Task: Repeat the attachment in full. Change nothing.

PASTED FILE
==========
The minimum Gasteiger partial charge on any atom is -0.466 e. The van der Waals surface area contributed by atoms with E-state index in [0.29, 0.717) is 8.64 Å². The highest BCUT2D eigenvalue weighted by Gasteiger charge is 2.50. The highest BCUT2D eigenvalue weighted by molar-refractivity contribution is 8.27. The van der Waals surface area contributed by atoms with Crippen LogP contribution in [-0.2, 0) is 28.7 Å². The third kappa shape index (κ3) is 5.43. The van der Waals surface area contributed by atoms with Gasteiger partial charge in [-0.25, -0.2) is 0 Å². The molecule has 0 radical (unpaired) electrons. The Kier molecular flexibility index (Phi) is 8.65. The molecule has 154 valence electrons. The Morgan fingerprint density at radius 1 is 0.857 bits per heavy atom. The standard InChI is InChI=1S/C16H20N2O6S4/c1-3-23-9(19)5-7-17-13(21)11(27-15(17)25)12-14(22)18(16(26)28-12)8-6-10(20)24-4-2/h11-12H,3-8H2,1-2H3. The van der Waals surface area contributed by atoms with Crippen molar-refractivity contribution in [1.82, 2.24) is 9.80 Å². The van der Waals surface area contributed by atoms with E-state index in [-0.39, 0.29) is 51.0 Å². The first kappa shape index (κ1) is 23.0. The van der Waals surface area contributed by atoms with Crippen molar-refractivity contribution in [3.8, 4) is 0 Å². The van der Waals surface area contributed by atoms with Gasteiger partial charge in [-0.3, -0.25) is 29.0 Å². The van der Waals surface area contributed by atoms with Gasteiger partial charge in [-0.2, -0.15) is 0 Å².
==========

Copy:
The minimum Gasteiger partial charge on any atom is -0.466 e. The van der Waals surface area contributed by atoms with E-state index in [0.29, 0.717) is 8.64 Å². The highest BCUT2D eigenvalue weighted by Gasteiger charge is 2.50. The highest BCUT2D eigenvalue weighted by molar-refractivity contribution is 8.27. The van der Waals surface area contributed by atoms with Crippen LogP contribution in [-0.2, 0) is 28.7 Å². The third kappa shape index (κ3) is 5.43. The van der Waals surface area contributed by atoms with Gasteiger partial charge in [-0.25, -0.2) is 0 Å². The molecule has 0 radical (unpaired) electrons. The Kier molecular flexibility index (Phi) is 8.65. The molecule has 154 valence electrons. The Morgan fingerprint density at radius 1 is 0.857 bits per heavy atom. The standard InChI is InChI=1S/C16H20N2O6S4/c1-3-23-9(19)5-7-17-13(21)11(27-15(17)25)12-14(22)18(16(26)28-12)8-6-10(20)24-4-2/h11-12H,3-8H2,1-2H3. The van der Waals surface area contributed by atoms with Crippen molar-refractivity contribution in [1.82, 2.24) is 9.80 Å². The van der Waals surface area contributed by atoms with E-state index in [-0.39, 0.29) is 51.0 Å². The first kappa shape index (κ1) is 23.0. The van der Waals surface area contributed by atoms with Crippen molar-refractivity contribution in [3.8, 4) is 0 Å². The van der Waals surface area contributed by atoms with Gasteiger partial charge in [-0.3, -0.25) is 29.0 Å². The van der Waals surface area contributed by atoms with Gasteiger partial charge in [-0.2, -0.15) is 0 Å².